Nissan Motor Co.’s struggle to move ahead of Honda Motor Co. in the U.S. hangs on the new Altima being shown today in New York. It’s designed to boost the sedan’s appeal after it passed Accord in 2011 to become the No. 2-selling car.
Nissan’s ability to restart plants faster than Honda after last year’s earthquake in Japan helped Altima’s U.S. sales jump 17 percent in 2011 to trail only Toyota Motor Corp.’s Camry among passenger cars. Honda fell back in March, with sales down 5 percent, while Altima topped Accord by more than 50 percent in the first quarter.
Mid-size sedans are critical to automakers’ identity and success because they tend to be profitable vehicles as well as top sellers. While the current Altima is making a strong finish, the new version faces a formidable array of rivals including a new Accord, General Motors Co.’s restyled Malibu and Ford Motor Co.’s revamped Fusion.
“That’s the most competitive, crowded segment in the U.S. at the moment, and it’s going to stay that way for the foreseeable future,” said Jesse Toprak, industry analyst for TrueCar.com in Santa Monica, California. “With a new Accord coming, it’s going to be tougher for Altima to keep its spot.”
Carlos Ghosn, who leads both Nissan and alliance partner Renault SA, is pushing the Japanese carmaker to outsell Honda in the U.S. and eventually take 10 percent of the market, up from 8.2 percent last year. One of the surprises among U.S. sales figures announced yesterday was that Nissan edged out Honda by 2,000 vehicles in the first quarter.
The new Altima, shown today at the New York auto show, is Yokohama-based Nissan’s best chance to keep and widen that lead.
“They have a window of opportunity, but it’s closing,” said Jeremy Anwyl, vice chairman of Edmunds.com. While Honda’s supply is still constrained, the Tokyo-based company is working hard to boost production.
Increasing U.S. market share to 10 percent would require adding 300,000 sales, based on analysts’ estimates for the year. That target isn’t necessarily for 2012, said David Reuter, a company spokesman. Ghosn said yesterday that the company will probably boost U.S. deliveries by at least 14 percent this year to 1.2 million, which would be well short of a 10 percent share.
“We see Honda as being certainly a near-term objective,” Brian Carolin, Nissan’s head of North American sales, said in a January interview in Detroit.
Nissan, which used to sell cars and trucks under the Datsun name, had led Honda through 1987. By then, Honda had started a premium brand, Acura, which topped 100,000 sales for the first time in 1988. Aided by rising Civic and Accord sales, Honda jumped ahead of Nissan, which started selling the Infiniti line late the next year.
Nissan sold 268,981 Altimas in the U.S. last year while Toyota had 308,510 Camry deliveries. Ford’s Fusion also outsold Honda’s models, rising 13 percent to 248,607. Honda’s Civic slid 9.7 percent to 240,259 and its Accord, normally its top-selling car, fell 17 percent to 235,625.
Nissan’s U.S. sales rely on Altima, said Jessica Caldwell, an industry analyst with Edmunds.com.
“If Altima has a good month, then Nissan has a good month,” Caldwell said, who is also based in Santa Monica. “In terms of Nissan’s future success, a lot rides on this and a lot of people are expecting a lot.”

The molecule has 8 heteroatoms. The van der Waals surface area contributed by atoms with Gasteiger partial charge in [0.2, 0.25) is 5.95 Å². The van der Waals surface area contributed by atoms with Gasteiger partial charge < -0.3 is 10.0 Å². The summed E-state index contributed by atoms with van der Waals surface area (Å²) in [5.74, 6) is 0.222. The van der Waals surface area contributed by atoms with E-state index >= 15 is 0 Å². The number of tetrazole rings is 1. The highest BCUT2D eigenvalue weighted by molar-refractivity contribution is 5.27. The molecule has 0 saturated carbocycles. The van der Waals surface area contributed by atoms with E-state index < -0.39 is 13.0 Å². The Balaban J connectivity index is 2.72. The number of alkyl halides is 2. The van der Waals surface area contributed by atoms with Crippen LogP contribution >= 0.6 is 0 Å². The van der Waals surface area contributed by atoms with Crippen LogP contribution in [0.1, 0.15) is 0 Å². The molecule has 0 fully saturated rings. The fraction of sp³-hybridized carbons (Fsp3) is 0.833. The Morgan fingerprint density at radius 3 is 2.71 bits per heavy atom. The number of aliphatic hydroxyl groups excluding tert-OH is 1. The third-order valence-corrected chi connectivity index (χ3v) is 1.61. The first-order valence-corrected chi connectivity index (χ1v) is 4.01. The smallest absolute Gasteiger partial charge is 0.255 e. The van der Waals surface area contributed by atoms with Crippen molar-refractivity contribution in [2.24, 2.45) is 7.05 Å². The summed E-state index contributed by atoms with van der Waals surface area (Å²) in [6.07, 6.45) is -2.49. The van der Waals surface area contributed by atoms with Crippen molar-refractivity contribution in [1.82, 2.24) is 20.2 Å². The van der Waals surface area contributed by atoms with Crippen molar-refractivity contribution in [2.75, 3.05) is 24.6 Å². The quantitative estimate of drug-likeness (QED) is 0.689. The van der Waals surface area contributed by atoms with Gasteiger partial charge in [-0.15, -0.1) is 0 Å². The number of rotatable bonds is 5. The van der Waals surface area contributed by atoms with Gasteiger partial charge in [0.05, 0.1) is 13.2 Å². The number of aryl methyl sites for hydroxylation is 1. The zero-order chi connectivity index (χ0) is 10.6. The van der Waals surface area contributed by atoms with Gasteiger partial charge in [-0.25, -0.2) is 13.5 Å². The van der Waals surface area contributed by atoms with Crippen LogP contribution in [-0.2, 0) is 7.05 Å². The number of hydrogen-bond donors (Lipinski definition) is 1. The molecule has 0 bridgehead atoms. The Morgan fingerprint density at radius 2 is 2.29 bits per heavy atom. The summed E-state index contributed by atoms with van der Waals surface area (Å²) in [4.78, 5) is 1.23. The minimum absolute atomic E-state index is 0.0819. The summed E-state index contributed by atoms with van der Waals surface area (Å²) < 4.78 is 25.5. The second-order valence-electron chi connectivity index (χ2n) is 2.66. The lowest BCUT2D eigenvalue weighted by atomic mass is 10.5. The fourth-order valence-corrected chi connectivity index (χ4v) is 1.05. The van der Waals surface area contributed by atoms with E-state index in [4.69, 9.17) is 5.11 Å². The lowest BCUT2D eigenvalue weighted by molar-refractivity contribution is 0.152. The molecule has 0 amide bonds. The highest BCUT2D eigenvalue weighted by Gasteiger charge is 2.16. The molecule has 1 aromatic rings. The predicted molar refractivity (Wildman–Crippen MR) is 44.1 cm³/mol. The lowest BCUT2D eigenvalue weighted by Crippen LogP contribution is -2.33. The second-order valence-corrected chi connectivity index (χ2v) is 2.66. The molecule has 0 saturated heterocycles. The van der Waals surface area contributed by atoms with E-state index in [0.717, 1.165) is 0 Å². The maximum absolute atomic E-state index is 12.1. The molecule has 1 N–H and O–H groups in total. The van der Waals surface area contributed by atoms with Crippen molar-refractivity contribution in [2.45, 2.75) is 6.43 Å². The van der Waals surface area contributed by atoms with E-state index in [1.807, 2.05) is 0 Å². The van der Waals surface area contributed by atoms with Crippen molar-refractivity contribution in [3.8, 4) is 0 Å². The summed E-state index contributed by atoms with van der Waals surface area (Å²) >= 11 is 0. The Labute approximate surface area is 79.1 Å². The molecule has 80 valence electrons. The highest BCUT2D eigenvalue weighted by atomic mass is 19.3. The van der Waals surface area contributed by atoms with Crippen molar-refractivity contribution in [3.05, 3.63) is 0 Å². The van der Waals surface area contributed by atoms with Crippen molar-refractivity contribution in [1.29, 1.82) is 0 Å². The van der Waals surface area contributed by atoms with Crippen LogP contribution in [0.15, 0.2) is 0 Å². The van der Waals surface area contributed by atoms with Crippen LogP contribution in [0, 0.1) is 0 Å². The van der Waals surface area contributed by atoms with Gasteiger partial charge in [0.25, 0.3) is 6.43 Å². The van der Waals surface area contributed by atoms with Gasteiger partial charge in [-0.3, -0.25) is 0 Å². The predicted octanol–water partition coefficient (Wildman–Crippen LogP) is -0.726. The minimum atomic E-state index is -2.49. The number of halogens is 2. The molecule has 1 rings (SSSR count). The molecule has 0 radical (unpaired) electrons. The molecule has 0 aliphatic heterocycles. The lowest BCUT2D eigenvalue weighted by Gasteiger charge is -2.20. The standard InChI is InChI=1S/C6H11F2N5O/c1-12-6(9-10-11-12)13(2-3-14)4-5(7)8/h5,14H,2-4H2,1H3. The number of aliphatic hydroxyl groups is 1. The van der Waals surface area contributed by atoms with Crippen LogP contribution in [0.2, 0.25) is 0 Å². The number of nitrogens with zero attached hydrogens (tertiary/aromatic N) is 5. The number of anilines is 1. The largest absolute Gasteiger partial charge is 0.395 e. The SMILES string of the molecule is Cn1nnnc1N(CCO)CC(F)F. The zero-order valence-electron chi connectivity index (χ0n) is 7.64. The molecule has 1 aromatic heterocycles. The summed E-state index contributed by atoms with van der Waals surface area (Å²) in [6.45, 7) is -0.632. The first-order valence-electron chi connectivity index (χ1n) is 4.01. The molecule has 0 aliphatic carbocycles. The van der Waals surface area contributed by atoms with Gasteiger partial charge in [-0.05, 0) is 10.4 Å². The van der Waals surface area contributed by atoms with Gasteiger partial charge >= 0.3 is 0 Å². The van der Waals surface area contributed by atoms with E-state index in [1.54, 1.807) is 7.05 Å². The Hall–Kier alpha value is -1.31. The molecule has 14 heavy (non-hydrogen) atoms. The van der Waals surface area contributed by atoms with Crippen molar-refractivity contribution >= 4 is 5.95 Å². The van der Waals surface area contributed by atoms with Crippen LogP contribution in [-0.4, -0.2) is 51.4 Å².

More Power, Mileage
The 2013 Altima that begins sales in July keeps the basic sloping profile of the current car. The base version will have a $21,500 starting price, featuring a 2.5-liter, 182-horsepower engine that gets 38 miles per gallon in highway driving, Nissan said today. That compares with the $20,550 base model currently sold, with a 175-horsepower engine that gets 32 mpg highway.
Smartphone connectivity and Bluetooth audio functions are standard on all grades of the new car, as are its “zero-gravity” seats the company said resemble those used in NASA spacecraft. The top-end Altima with a 270-hp, V-6 engine will cost $30,080, Nissan said.
Nissan faces pressure in the mid-size sedan segment, led by Camry the past decade, that may be the most intense ever, said Toprak.
Along with a new Accord, due by September, and recently revamped Camry, GM is selling a new Malibu and Ford’s restyled Fusion arrives late this year. Volkswagen AG, Hyundai Motor Co. and Kia Motors Corp. are also boosting supplies of their respective mid-size cars, the Passat, Sonata and Optima sedans.
‘Room for Everybody’
Mid-size cars accounted for about 17 percent of new vehicles purchased in the U.S. last year, Toprak said. The segment should grab 19 percent of total sales this year as industry deliveries climb as much as 13 percent to 14.5 million autos, he said.
“The good news is there’s room for everybody this year,” Toprak said.
Accord sales were hurt by inventory issues related to Japan’s natural disasters, followed by Thai flooding that also cut supplies of some parts.
Altima has also benefited from increased incentive spending, which rose 44 percent to $4,006 in February compared to a year ago, according to Autodata Corp. The industry average for passenger cars was $2,186.
“Someone that is buying a middle-of-the-road-type of vehicle is generally more price-sensitive,” Caldwell said.
Honda has signaled it won’t surrender to Nissan or Altima. The company resumed normal production at its North American factories in December and January.
Until the new Accord arrives, Honda is ramping up production of the current car at its Marysville, Ohio, plant, to recover sales lost last year, Tetsuo Iwamura, Honda’s executive vice president and North American chief operating officer, said in an interview last month. Output at the factory jumped 49 percent in the year’s first two months from a year ago.
“Accord should make a comeback,” he said. “When you see the new Accord, you’ll see that we’ve taken a straight road with it, not going right or left,” Iwamura said, without elaborating.